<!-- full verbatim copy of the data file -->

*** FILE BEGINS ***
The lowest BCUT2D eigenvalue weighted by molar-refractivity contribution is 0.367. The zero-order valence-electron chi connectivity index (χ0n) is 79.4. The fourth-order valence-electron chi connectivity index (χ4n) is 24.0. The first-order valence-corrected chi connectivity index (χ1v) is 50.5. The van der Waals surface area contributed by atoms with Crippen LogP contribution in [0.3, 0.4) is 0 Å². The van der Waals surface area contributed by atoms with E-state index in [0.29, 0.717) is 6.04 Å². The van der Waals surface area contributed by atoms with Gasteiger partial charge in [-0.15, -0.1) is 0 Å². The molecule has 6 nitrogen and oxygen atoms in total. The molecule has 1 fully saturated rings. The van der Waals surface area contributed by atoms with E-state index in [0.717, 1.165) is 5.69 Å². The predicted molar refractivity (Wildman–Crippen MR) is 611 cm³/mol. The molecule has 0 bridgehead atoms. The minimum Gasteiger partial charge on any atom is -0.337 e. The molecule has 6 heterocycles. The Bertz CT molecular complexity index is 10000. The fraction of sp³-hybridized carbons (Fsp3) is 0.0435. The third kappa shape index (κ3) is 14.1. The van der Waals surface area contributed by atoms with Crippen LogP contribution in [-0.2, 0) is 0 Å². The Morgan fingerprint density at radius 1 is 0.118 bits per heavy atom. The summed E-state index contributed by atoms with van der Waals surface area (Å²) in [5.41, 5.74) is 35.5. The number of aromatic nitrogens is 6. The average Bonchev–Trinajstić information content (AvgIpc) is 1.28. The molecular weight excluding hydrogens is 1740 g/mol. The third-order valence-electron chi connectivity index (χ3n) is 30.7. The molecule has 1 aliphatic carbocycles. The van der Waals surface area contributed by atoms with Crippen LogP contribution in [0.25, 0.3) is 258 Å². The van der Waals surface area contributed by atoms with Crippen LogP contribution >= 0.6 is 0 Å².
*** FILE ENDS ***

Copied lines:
The lowest BCUT2D eigenvalue weighted by molar-refractivity contribution is 0.367. The zero-order valence-electron chi connectivity index (χ0n) is 79.4. The fourth-order valence-electron chi connectivity index (χ4n) is 24.0. The first-order valence-corrected chi connectivity index (χ1v) is 50.5. The van der Waals surface area contributed by atoms with Crippen LogP contribution in [0.3, 0.4) is 0 Å². The van der Waals surface area contributed by atoms with E-state index in [0.29, 0.717) is 6.04 Å². The van der Waals surface area contributed by atoms with Gasteiger partial charge in [-0.15, -0.1) is 0 Å². The molecule has 6 nitrogen and oxygen atoms in total. The molecule has 1 fully saturated rings. The van der Waals surface area contributed by atoms with E-state index in [0.717, 1.165) is 5.69 Å². The predicted molar refractivity (Wildman–Crippen MR) is 611 cm³/mol. The molecule has 0 bridgehead atoms. The minimum Gasteiger partial charge on any atom is -0.337 e. The molecule has 6 heterocycles. The Bertz CT molecular complexity index is 10000. The fraction of sp³-hybridized carbons (Fsp3) is 0.0435. The third kappa shape index (κ3) is 14.1. The van der Waals surface area contributed by atoms with Crippen LogP contribution in [-0.2, 0) is 0 Å². The Morgan fingerprint density at radius 1 is 0.118 bits per heavy atom. The summed E-state index contributed by atoms with van der Waals surface area (Å²) in [5.41, 5.74) is 35.5. The number of aromatic nitrogens is 6. The average Bonchev–Trinajstić information content (AvgIpc) is 1.28. The molecular weight excluding hydrogens is 1740 g/mol. The third-order valence-electron chi connectivity index (χ3n) is 30.7. The molecule has 1 aliphatic carbocycles. The van der Waals surface area contributed by atoms with Crippen LogP contribution in [0.25, 0.3) is 258 Å². The van der Waals surface area contributed by atoms with Crippen LogP contribution >= 0.6 is 0 Å².